I nearly cried. I could write off the ‘unsupported’ part of my journey to the pointless elevation I’d gained earlier. Damned I would be should this opportunity evade me.

Up we went, myself clinging timidly to dude’s waist, him accelerating way more forcefully then the hill ought to have allowed two grown men on a shoddy bike to.

I had him stop on the flattest and most weather-protected steppe we could find. The summit seemed reasonably close from here. It wasn’t cold. My altimeter (which always read 100 to 250 meters too low) declared 4400 meters.

Tagong 5000 meters

This guy was a diamond in the rough landscape. He helped me pitch my tent and organize my stuff before demanding I come to his tent (200 meters below) for lunch after the summit bid. He said he’d called a friend to look for my partner and put him on a horse to this camp.

I couldn’t believe the hospitality, and I swiftly demanded my new friend take my money. After some prodding he accepted.

Tagong 5000 meters
Lonely tent

The vista was utterly surreal. I waited for my friend in a dream of altitude sickness, fatigue, and exhilaration. The landscape reached for hundreds of nearly uninhabited miles, a place unchanged by centuries and possibly millennia. I felt small, I felt connected, unimportant, afraid, and whole. This conflict and reconciliation of emotion was what the journey was about – I now cared not whether we bagged the summit or not.

After some reconnaissance, though, I judged the venture possible. The scree field seemed to be just a few gentle kilometers away.

Tagong 5000 meters
Up close – or so I thought – at last

My buddy made it eventually, his arrival announced by the clatter of hooves. The next flattest spot was a few hundred feet away and he pitched there. Too tired to converse, we set our alarms and retreated to our tents to await 3:30AM.


The final push

Some general tips for the solo, uninitiated mountaineer:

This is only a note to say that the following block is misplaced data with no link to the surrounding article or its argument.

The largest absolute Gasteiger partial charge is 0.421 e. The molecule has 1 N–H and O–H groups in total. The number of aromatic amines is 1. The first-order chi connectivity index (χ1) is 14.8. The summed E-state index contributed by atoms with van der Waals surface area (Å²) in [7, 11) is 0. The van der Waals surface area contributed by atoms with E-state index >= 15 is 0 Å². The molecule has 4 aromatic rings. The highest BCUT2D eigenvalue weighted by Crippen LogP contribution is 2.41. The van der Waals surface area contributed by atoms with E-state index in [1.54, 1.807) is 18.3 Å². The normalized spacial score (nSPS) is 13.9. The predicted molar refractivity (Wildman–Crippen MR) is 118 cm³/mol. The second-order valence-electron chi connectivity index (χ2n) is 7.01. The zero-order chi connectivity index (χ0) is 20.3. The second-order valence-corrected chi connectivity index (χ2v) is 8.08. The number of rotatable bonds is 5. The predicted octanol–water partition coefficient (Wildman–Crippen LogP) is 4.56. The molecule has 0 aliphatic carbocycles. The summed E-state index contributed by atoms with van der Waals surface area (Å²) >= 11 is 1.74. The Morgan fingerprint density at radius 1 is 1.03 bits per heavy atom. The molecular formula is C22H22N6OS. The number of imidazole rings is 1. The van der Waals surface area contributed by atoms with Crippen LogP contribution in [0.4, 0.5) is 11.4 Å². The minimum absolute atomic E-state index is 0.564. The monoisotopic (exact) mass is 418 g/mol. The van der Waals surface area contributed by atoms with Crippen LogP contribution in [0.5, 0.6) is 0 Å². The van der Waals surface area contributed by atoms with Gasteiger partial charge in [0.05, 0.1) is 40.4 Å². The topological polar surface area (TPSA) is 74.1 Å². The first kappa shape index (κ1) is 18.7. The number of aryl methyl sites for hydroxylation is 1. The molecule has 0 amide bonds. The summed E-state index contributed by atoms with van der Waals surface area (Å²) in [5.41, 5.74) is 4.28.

1. Remember what Messner said – it’s always farther and bigger than it looks. Harder, too.
  2. Try your sleeping back before buying it – a sleeping bag that’s too small means another fitful night of sleep (not great when you’ve had 3 in a row).
  3. Being properly acclimated significantly increases your chances of success and is the only way to actually enjoy the mountains.

If it’s not apparent, I didn’t exactly follow this salient advice myself. I hadn’t acclimated to even 4000 meters, and my partner’s body had been dealing with other nonsense. The sleeping bag I’d paid 100 RMB for was about 5’8 in length and pinned my arms to my side like a sarcophagus.

I nabbed a thankful hour of sleep before the ding. Hell, I was probably more thankful to just have the anxiety of sleepless waiting over with as I heated up breakfast. A light rain was falling, keeping me inside for 5 minutes. I trounced out in a haze of mist to find my friend.

He was up. Miraculously. Me, having a bad time? I had nothing on this dude. But up he sat, day-pack shouldered, ready to attack the ridge.

Tagong 5000 meters

We got up the small hill leading to the view slowly, our headlamps pooled in one direction. And there, unable to see exactly which direction to take, he made a declaration.

“I’m not going to do this thing”.

I was silent for a while before responding, nodding along fruitlessly in the darkness. Telling him to look for me by 2PM if I wasn’t back, I set off alone.

Clouds danced eerily as I descended to the gully with the supposed scree field. Shadows played tricks with the moon, sounds paraded through the hillside troughs. The only landmark that kept me grounded in the dark was a large triangular conglomeration of prayer flags on the hill next to our campsite.

Tagong 5000 meters
Only landmark I could descry

Before I knew it a dense blanket of clouds had covered the peak’s summit. The clouds having moved quickly from the ridge-line below I figured they’d dissipate as fast. I laid down to appreciate the joys of not walking while waiting for that.